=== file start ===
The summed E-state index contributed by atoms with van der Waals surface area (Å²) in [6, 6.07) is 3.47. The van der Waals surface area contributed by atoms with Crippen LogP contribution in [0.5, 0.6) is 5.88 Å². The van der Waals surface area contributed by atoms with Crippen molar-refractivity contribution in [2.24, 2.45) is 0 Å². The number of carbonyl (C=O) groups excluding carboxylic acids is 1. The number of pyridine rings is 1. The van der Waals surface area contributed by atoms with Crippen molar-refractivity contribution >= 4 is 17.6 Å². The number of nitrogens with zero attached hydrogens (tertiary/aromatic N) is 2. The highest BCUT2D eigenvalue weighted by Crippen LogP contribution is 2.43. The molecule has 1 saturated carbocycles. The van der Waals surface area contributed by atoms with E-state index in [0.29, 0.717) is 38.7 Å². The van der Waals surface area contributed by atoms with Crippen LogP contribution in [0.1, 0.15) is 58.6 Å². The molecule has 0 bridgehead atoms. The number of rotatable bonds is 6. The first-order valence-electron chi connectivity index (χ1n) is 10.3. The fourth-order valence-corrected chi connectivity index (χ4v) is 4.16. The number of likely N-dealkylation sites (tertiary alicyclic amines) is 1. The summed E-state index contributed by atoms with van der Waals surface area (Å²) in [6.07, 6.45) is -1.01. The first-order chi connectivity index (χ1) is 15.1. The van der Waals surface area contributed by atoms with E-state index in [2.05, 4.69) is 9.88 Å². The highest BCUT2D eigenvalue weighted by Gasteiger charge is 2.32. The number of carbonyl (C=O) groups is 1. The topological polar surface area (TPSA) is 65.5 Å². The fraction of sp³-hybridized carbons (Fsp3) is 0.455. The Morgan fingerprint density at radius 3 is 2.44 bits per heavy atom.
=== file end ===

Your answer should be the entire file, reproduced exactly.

The summed E-state index contributed by atoms with van der Waals surface area (Å²) in [6, 6.07) is 3.47. The van der Waals surface area contributed by atoms with Crippen LogP contribution in [0.5, 0.6) is 5.88 Å². The van der Waals surface area contributed by atoms with Crippen molar-refractivity contribution in [2.24, 2.45) is 0 Å². The number of carbonyl (C=O) groups excluding carboxylic acids is 1. The number of pyridine rings is 1. The van der Waals surface area contributed by atoms with Crippen molar-refractivity contribution >= 4 is 17.6 Å². The number of nitrogens with zero attached hydrogens (tertiary/aromatic N) is 2. The highest BCUT2D eigenvalue weighted by Crippen LogP contribution is 2.43. The molecule has 1 saturated carbocycles. The van der Waals surface area contributed by atoms with E-state index in [0.29, 0.717) is 38.7 Å². The van der Waals surface area contributed by atoms with Crippen LogP contribution in [0.1, 0.15) is 58.6 Å². The molecule has 0 bridgehead atoms. The number of rotatable bonds is 6. The first-order valence-electron chi connectivity index (χ1n) is 10.3. The fourth-order valence-corrected chi connectivity index (χ4v) is 4.16. The number of likely N-dealkylation sites (tertiary alicyclic amines) is 1. The summed E-state index contributed by atoms with van der Waals surface area (Å²) in [6.07, 6.45) is -1.01. The first-order chi connectivity index (χ1) is 15.1. The van der Waals surface area contributed by atoms with E-state index in [2.05, 4.69) is 9.88 Å². The highest BCUT2D eigenvalue weighted by Gasteiger charge is 2.32. The number of carbonyl (C=O) groups is 1. The topological polar surface area (TPSA) is 65.5 Å². The fraction of sp³-hybridized carbons (Fsp3) is 0.455. The Morgan fingerprint density at radius 3 is 2.44 bits per heavy atom.